Thursday, November 17, 2011

Poker Quiz Question #38

Q#38: You're in a $10/$20 NL cash game. It is currently 8-handed. Everyone has $2K stacks. You're in the small blind with Kh-Kc. A tight-aggressive player UTG raises to $80. A middle position player re-raises to $240. He's playing very tight and is very aggressive. It is folded to you. What should you do?
  1. Fold
  2. Call
  3. Raise
  4. Raise all-in
  5. Raise small


A#38: Well, the standard answer here for beginning micro- and low-stakes poker is to just re-ship it on the RR'er. As Harrington once famously said, "I'm not smart enough to fold Kings preflop, and therefore neither are you"......

....but, we're not beginners here, are we? More importantly, we're at $10/$20 NL, which means we're up against some good players. Let's work our way through this hand properly and see if REDi can tell us waht the maximum EV play actually is. (FWIW, my gut feel guess is to shove, but I'm generally wrong with my first impressions lately.... sigh.)

Reads: First off, a TAG open raises UTG at a full-ring game. This means he has a big hand. If we assign an UTG range of, say, 10% to this player, we get hands like 88+,A9s+,KTs+,QTs+,AJo+,KQo.

Next, a "very tight" MP player 3bets the UTG player. We're at $10/$20 NL, so we have to assume these players are very aware of positional hand strength. Said another way, the MP player knows the strength of the UTG's range, knows that he has a bunch of players yet to act after him, and he still 3bets. Most 3betting from a very tight MP player in this situation occurs with approximately the top 2-3% of starting hands. This corresponds to a range of: JJ+,AKs,AKo

Estimate: Our Kings crush the MP's range at nearly 63:38. We also dominate the UTG player's range at nearly 75:25. Finally, we're not pot committed at this point in the hand.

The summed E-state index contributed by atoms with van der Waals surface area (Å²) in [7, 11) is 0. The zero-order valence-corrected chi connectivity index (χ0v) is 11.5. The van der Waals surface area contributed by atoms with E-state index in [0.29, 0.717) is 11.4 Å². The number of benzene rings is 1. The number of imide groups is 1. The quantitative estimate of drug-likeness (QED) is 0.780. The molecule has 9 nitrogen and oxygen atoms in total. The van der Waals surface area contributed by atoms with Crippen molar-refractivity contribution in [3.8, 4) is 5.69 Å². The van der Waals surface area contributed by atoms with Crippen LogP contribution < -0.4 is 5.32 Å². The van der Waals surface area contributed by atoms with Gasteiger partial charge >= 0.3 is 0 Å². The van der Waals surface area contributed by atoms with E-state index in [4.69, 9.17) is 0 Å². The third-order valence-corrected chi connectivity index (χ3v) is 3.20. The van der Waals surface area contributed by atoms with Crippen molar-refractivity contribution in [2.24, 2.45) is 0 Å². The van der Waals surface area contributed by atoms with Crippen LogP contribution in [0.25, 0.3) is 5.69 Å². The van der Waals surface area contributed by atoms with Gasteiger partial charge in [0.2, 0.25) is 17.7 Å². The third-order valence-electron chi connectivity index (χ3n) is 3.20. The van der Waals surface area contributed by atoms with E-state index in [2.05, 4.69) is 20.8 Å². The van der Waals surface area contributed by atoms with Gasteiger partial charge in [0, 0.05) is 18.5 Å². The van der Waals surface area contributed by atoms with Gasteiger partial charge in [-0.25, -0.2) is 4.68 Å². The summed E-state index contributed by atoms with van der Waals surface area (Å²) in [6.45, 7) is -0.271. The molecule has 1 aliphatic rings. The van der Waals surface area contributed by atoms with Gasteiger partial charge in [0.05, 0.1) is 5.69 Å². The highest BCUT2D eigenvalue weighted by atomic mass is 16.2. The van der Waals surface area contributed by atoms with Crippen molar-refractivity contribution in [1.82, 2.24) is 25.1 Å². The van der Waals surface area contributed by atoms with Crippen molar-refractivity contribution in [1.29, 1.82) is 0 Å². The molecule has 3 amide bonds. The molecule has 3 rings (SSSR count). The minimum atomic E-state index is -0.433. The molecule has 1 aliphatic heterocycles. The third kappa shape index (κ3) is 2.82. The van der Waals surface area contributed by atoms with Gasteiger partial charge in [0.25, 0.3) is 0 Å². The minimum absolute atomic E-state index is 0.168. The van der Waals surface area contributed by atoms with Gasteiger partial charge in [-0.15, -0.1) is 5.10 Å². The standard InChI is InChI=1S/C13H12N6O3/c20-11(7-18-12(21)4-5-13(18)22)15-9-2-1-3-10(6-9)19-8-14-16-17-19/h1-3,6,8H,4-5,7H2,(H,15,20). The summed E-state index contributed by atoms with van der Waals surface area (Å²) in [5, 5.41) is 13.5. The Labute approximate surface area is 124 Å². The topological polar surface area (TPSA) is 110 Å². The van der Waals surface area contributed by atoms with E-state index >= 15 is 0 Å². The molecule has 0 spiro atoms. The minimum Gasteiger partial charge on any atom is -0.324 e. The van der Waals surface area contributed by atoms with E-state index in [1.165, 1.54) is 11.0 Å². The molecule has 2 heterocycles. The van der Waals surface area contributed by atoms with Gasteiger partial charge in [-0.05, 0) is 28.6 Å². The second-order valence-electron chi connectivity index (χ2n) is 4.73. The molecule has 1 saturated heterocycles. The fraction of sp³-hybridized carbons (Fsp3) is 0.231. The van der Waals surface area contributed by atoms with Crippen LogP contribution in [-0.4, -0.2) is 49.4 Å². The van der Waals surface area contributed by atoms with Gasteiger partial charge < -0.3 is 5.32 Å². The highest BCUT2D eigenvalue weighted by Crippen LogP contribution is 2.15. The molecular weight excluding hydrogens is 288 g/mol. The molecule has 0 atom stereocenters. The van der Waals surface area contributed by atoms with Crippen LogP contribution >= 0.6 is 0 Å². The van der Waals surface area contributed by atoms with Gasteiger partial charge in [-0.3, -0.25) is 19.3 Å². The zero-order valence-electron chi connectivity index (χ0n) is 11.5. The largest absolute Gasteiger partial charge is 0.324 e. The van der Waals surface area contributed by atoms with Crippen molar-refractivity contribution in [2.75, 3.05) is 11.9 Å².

Decide: Given our multiple choice line options, we can rule at least one of them out: folding. No way are we folding here with this much hand equity. Our hand simply has too much value against these two players. Clearly we're on a value line.

Implement. Value lines generally mean raise, raise, and re-raise. The problem with re-popping in this situation, however, is that if we do 4bet, the only hands we're going to get called with by one or both of the opp are those that beat or tie us. Also, 4betting anything less than all-in here reopens the betting to the UTG player. If he has a hand like AK or QQ, we want him to 4bet us, but we don't want to give him a chance to 5bet as he would probably only do this with AA.* This means ruling out any kind of raise other than all-in.

Therefore, I think our choices boil down to calling (to induce a shove with a worse hand) or just getting it in and hoping one of the players calls with a worse hand. For most micro- and low-stakes games, I would suggest the latter option of re-shipping. But here in a high-stakes game, I like just cold-calling and trying to induce a shove. If you only get called by the UTG player, fine. You're not pot committed yet, and if an Ace comes on the flop and you get heavy action you can fold.**

Answer: Call

All-in for now...
*this is pretty serious Level-3 poker thought, but it's critically important at the higher stakes. You have to not only put your opponents on ranges, but you have to try to put yourself on their perceived range that they think you hold.
**this borders on FPS, but at the higher stakes games you have to actively work to get your opponents to make mistakes. At low stakes, players mostly make calling mistakes. At high stakes, however, they're more likely to make betting mistakes, so give them some rope and let them hang themselves. It's dangerous, but I believe it's also higher EV here than jamming.

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